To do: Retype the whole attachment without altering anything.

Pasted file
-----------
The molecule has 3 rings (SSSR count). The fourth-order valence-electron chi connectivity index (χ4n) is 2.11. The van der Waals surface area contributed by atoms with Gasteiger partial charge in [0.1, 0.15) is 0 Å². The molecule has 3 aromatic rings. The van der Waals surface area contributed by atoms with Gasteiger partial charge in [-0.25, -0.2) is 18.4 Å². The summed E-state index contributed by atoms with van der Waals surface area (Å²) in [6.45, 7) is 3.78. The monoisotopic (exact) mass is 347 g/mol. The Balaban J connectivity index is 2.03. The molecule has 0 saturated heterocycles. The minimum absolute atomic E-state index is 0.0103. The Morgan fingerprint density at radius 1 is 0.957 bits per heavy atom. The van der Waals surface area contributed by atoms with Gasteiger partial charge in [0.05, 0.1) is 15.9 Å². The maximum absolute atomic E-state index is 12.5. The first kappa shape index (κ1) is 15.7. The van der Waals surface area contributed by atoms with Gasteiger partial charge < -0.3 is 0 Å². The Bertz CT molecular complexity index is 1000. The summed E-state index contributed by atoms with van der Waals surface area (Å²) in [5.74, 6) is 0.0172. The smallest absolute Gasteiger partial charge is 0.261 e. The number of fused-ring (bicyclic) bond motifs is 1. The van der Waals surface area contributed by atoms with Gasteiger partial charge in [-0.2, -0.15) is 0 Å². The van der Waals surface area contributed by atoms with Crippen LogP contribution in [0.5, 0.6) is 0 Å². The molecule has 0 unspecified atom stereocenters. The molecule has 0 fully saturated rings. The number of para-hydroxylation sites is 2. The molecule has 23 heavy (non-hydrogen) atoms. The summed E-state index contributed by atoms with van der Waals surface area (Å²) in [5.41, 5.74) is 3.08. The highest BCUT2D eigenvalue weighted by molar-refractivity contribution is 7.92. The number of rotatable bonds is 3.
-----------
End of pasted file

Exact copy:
The molecule has 3 rings (SSSR count). The fourth-order valence-electron chi connectivity index (χ4n) is 2.11. The van der Waals surface area contributed by atoms with Gasteiger partial charge in [0.1, 0.15) is 0 Å². The molecule has 3 aromatic rings. The van der Waals surface area contributed by atoms with Gasteiger partial charge in [-0.25, -0.2) is 18.4 Å². The summed E-state index contributed by atoms with van der Waals surface area (Å²) in [6.45, 7) is 3.78. The monoisotopic (exact) mass is 347 g/mol. The Balaban J connectivity index is 2.03. The molecule has 0 saturated heterocycles. The minimum absolute atomic E-state index is 0.0103. The Morgan fingerprint density at radius 1 is 0.957 bits per heavy atom. The van der Waals surface area contributed by atoms with Gasteiger partial charge in [0.05, 0.1) is 15.9 Å². The maximum absolute atomic E-state index is 12.5. The first kappa shape index (κ1) is 15.7. The van der Waals surface area contributed by atoms with Gasteiger partial charge < -0.3 is 0 Å². The Bertz CT molecular complexity index is 1000. The summed E-state index contributed by atoms with van der Waals surface area (Å²) in [5.74, 6) is 0.0172. The smallest absolute Gasteiger partial charge is 0.261 e. The number of fused-ring (bicyclic) bond motifs is 1. The van der Waals surface area contributed by atoms with Gasteiger partial charge in [-0.2, -0.15) is 0 Å². The van der Waals surface area contributed by atoms with Crippen LogP contribution in [0.5, 0.6) is 0 Å². The molecule has 0 unspecified atom stereocenters. The molecule has 0 fully saturated rings. The number of para-hydroxylation sites is 2. The molecule has 23 heavy (non-hydrogen) atoms. The summed E-state index contributed by atoms with van der Waals surface area (Å²) in [5.41, 5.74) is 3.08. The highest BCUT2D eigenvalue weighted by molar-refractivity contribution is 7.92. The number of rotatable bonds is 3.